WorldWide Drilling Resource®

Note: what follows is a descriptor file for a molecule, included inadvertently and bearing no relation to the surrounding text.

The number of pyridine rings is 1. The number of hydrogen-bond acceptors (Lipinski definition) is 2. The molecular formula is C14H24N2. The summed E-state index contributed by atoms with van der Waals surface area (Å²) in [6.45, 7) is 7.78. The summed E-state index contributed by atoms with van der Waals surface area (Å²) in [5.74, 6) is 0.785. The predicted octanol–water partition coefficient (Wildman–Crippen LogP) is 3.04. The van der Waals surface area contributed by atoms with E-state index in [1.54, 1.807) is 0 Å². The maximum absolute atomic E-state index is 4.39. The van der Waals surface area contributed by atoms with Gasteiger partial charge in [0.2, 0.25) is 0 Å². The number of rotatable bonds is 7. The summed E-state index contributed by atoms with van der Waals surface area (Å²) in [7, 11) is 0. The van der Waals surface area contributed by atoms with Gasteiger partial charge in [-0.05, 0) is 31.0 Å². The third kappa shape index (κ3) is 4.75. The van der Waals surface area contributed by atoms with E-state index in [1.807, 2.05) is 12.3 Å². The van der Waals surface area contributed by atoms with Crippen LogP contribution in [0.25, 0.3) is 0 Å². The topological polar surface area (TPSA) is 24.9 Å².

Notes from the Groundwater Guy by Thomas E. Ballard, P.G., C.H.G. Southeast Hydrogeology, PLLC You Are Doing It All Wrong! ~ How Spending More Can Save Money Too often, we get sucked into the lowest cost bid mindset, and it is usually driven by what the cus- tomer wants, or thinks they want. What they really want is the lowest cost well, but that does not neces- sarily mean the cheapest well up front. Does this even make sense? Let me explain. While many customers are focused on the lowest costs right now, more savvy operators realize the real way to look at costs is to determine the costs over the entire life of the well. In the parlance of water utilities, this is called asset management. It is a powerful concept for maintaining an optimally performing water system over time, both in terms of operational uptime and in terms of lowest operating costs. The cost of a well over its life span is really the sum of three factors: 1. The initial capital cost of the well. 2. The maintenance costs associated with the well (rehabilitation, repairs, etc.). 3. The life span of the well. Let’s break these down a bit. The initial capital cost of the well is often the focus of most bids since it is the most obvious up-front cost, yet it has been proven time and time again that using quality materials (which often means higher prices) can extend the life of the well substantially and result in reduced rehabilitation and mainte- nance cycles. It is really better to think of the initial cost as an investment in an asset rather than an actual cost. This can be mit- igated a bit by proper well specifications. This is often the case for municipal wells, but we still see many instances in the case of municipal wells where specifica- tions were developed to try to cut cor- ners, resulting in poorly designed wells which did not perform to expectations. Maintenance and rehabilitation costs can be significant over the life span of a well, and total costs in this category can exceed the initial capital cost of the well. This is where higher quality materials can really make a difference. Using stainless steel versus lower grades of steel can slow down the rate of mineral incrustation devel- opment or biofouling, so you can extend the interval between major well rehabili- tation efforts by years, and those reha- bilitation efforts end up costing less. This will substantially reduce the total costs over the life span of the well and more than make up for using more expensive materials for initial construction. Lastly, higher quality materials, such as stainless steel, are more resistant to cor- rosion and other forms of deterioration, resulting in life spans that can double or triple the lives of wells using cheaper materials. Taken together, these three factors can result in wells that are less expensive over their entire life span, even if the initial costs are greater due to higher quality materials being used. Tom Tom Ballard may be contacted via e-mail to michele@ 41 WorldWide Drilling Resource ® JULY 2020 WTR